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How the poor child got gene therapy worth 22 crores for free

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How the poor child got gene therapy worth 22 crores for free

Gene therapy for neuropathy: How a poor child in Bangladesh received a life-saving injection worth Tk 22 crore for free.

The injection required to treat the rare neurological disease ‘spinal muscular atrophy’ costs around 22 crores in Bangladeshi currency. Especially in Bangladesh, this treatment is beyond the reach of common people in most countries of the world.

But this injection has been applied for the treatment of a child of a poor family in Bangladesh for free. The child is now under the observation of doctors at the National Institute of Neurosciences and Hospital in Dhaka.

Raihan is the child of Rafiqul Islam and Reena Akhter, a resident of Navagram in Manikganj Sadar near Dhaka. Rafiqul Islam lives in Saudi Arabia. Child Raihan was born after 13 years of marriage of this couple.

The child was suffering from the neurological disease of spinal muscular atrophy since birth. A child with this disease has progressive muscle weakness and cannot sit or stand up.

When the Rafiqul-Reena couple had almost given up hope of treating this rare disease in their child, fortunately, they got an opportunity to treat this extremely rare and expensive gene for free.

Multinational pharmaceutical company Novartis provided an injection ‘Zolgensma’ used in the treatment of ‘Spinal Muscular Atrophy‘ free of cost to Neuroscience Hospital in Dhaka. This injection has been applied to Raihan’s body.


On Tuesday at 10 am, baby Raihan was injected with saline for about an hour.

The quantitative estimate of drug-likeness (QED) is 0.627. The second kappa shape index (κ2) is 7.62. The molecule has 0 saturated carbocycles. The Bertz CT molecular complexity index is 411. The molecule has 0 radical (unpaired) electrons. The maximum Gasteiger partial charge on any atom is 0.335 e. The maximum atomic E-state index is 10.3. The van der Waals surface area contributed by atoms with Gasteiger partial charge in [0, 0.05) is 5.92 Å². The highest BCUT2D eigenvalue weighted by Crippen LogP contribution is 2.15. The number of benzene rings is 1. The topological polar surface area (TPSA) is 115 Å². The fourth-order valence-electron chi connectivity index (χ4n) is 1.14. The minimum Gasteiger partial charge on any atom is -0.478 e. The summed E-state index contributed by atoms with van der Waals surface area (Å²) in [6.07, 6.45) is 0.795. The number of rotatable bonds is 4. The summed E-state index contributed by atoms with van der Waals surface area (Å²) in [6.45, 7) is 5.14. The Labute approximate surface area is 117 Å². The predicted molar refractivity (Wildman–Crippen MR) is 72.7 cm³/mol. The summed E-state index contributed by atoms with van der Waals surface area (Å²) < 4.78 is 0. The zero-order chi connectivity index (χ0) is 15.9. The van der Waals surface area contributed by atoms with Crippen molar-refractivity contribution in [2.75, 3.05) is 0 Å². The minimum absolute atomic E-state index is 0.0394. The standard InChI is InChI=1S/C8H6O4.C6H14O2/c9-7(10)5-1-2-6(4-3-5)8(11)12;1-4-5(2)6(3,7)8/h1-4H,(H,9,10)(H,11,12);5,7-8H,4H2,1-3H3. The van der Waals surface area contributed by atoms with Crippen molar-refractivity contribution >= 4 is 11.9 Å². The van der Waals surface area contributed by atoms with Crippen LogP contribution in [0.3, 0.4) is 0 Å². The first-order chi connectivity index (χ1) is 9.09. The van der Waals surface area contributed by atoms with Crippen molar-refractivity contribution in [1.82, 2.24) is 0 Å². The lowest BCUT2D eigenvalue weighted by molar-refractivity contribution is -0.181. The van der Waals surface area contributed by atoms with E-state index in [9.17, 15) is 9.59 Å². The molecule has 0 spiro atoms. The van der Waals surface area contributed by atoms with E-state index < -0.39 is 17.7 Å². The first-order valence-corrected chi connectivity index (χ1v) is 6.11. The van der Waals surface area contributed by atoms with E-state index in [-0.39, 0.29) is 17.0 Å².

Mother Reena Akhter said she had given up hope when she found out her child would need so much money for treatment.

He said – We can’t raise one lakh rupees. And after all these years of marriage, I had a child, and I couldn’t bear to see that child dying in front of my eyes.

Bangladesh Country Director of Novartis Dr. Riyad Mamun said this injection is marketed in America. Only developed world countries buy this drug.

He said – The United States has chosen a lottery system to send a limited number of these drugs to poor countries for free.

The National Institute of Neurosciences, a state-of-the-art specialized medical institution in Bangladesh, and the pediatric neurology department of the hospital participated in this lottery.

The blood of some affected children and the report along with the necessary medical documents were sent to the United States. The lucky Raihan was selected in the lottery – he said.

What is known about this rare disease?
Doctors said that spinal muscular atrophy is a rare and complex congenital neurological disease.

Director of the National Institute of Neurosciences and Hospital of Bangladesh Professor Dr. Kazi Deen Mohammad said It is caused by a genetic defect.

The muscles of children affected by this disease continue to weaken and so, they cannot sit or stand. But their intelligence is fine. Later, the affected children die due to complications of the respiratory system.

Doctors say one in every 10 to 12 thousand children is affected by this rare disease.

Affected children die within two years. Most children survive only with that injection.

Why does the injection cost so much?
The Zalgensma injection is a type of gene therapy. Spinal muscular atrophy is mainly caused by genetic defects. When Xalgensma is injected into an affected child, the defective genes are replaced with properly functioning genes.

It has to be applied to one’s body only once and a single dose costs about 2.2 million US dollars or about 22 crores in Bangladeshi currency. In explaining why it costs so much, Novartis says that developing such treatments is very expensive.

Bangladesh Country Director of Novartis Dr. Riyad Mamun said the price is determined at the time of sale in the market by the cost incurred in the research process. The cost of making this medicine is high.

However, there is a lot of debate about whether such a sky-high injection price is reasonable. For example, several charities in the United States initially funded the research that led to the invention of the Jalgensma injection. And charities have collected this money from common people.

So the question of many is, why should Novartis make so much profit from the injection?

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